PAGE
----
Vanda (Zena Walker) asks her spirit for guidance

So, Hercule Poirot and Captain Hastings (Hugh Fraser) set off into the countryside by train. We have backstory showing Ruth (Emma Fielding) has already married Lake (Richard Lintern) with Ms Lingard (Fiona Walker) secretly observing, and our dynamic duo meet Susan (Tushka Bergen) on the train. Hugo (Jeremy Northam) meets them at the station and we see his workshop where he’s trying to develop stainless-steel framed furniture for the market. Sir Gervaise is threatening to cut him off without a penny which would leave him unable to pursue his commercial dreams. When we arrive at the house, Sir Gervaise wants Poirot to investigate Lake for an apparent fraud. More interestingly, we then come to another Agatha Christie supernatural element. The wife of Sir Gervaise is called Vanda (Zena Walker). She believes she has a spirit guide from Ancient Egypt who has warned her that a death is coming. Hercule Poirot is fascinated and gets details.

We then follow the plot of the original story except now Hercule Poirot and Captain Hastings are house guests. Captain Hastings hears the gong for dinner, but Hercule Poirot does not. They both hear what they assume to be a shot and, when they break into the study, find Sir Gervaise has apparently shot himself in the head holding a gun in his left hand. This looks to be a suicide with the mirror broken by the bullet. When Inspector Japp (Philip Jackson) arrives on the scene, he’s all for it being self-inflicted, but Hercule Poirot points out that the man was right-handed and he’s curious as to where the bullet is.

Hugo (Jeremy Northam) and Susan (Tushka Bergen) talk about furniture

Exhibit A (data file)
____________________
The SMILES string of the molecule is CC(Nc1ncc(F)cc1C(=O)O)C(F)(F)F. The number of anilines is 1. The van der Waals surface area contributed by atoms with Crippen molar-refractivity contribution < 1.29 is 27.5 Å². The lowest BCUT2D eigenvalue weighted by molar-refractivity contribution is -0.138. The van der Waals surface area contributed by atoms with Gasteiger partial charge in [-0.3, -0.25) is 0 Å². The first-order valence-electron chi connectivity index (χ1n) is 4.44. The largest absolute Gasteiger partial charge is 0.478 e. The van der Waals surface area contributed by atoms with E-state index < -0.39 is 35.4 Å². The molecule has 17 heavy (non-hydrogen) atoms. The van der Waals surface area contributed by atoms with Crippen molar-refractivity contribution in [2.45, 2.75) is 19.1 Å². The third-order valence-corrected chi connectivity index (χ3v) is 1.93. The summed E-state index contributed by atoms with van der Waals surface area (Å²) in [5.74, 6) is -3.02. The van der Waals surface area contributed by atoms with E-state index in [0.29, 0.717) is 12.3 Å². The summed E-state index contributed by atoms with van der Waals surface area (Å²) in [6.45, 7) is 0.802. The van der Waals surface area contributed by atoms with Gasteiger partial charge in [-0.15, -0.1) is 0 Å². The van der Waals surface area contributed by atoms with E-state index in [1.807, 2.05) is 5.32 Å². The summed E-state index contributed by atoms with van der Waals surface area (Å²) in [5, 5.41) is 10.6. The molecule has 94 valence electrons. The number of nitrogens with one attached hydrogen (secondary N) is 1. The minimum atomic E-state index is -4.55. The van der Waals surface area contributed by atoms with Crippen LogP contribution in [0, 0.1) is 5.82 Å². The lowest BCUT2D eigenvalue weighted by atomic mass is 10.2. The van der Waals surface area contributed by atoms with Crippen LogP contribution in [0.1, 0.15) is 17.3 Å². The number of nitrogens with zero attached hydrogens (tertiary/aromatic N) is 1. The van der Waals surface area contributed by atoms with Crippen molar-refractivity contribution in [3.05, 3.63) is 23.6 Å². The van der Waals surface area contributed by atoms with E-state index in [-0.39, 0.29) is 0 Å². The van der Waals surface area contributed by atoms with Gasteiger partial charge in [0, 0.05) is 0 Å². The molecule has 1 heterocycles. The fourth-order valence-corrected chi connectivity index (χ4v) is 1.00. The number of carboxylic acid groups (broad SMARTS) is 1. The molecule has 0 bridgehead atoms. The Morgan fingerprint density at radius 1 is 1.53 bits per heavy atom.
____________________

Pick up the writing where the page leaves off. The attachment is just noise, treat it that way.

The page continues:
We then have some nice padding involving Lake’s fraud and get into the ending where Anthony Horowitz has outdone himself to flesh out the supernatural element into a full-blown manifestation of the Egyptian spirit. It’s all magnificently silly but it does nicely bring us to the hour mark (allowing for ads) without it looking too forced. The pleasing thing about this particular episode is that, for once, the adaptation is meticulously fair in showing us all the minor hints and clues in plain sight. Too often, the answer turns on something only the great detective would have known. This time, we get every detail and have the same chance to work out who must have done it. Equally of interest is the supernatural element. As I have commented elsewhere, Agatha Christie was writing at a time when table-turning and other spiritualist events were common. She could therefore hint at current social trends and be more immediately understood. Today, we’ve moved away from accepting spiritualism as real and now indulge our interests in more extreme forms of the supernatural. What would have been considered really spooky ninety years ago would be far too tame for today’s audience. That means the modern scriptwriter is working on a knife edge to keep the sense of the original while making it less naive for our sensibilities. Finally, a word must be said about Iain Cuthbertson who contrives to be rather magnificently unpleasant in such a short space of time before being bumped off. The rest of the cast do enough to be distinctive without distracting our attention from David Suchet and Hugh Fraser. Overall Dead Man’s Mirror proves to be one of the better episodes with Hercule Poirot seen to be relying on key people to be gullible when he pushes their buttons.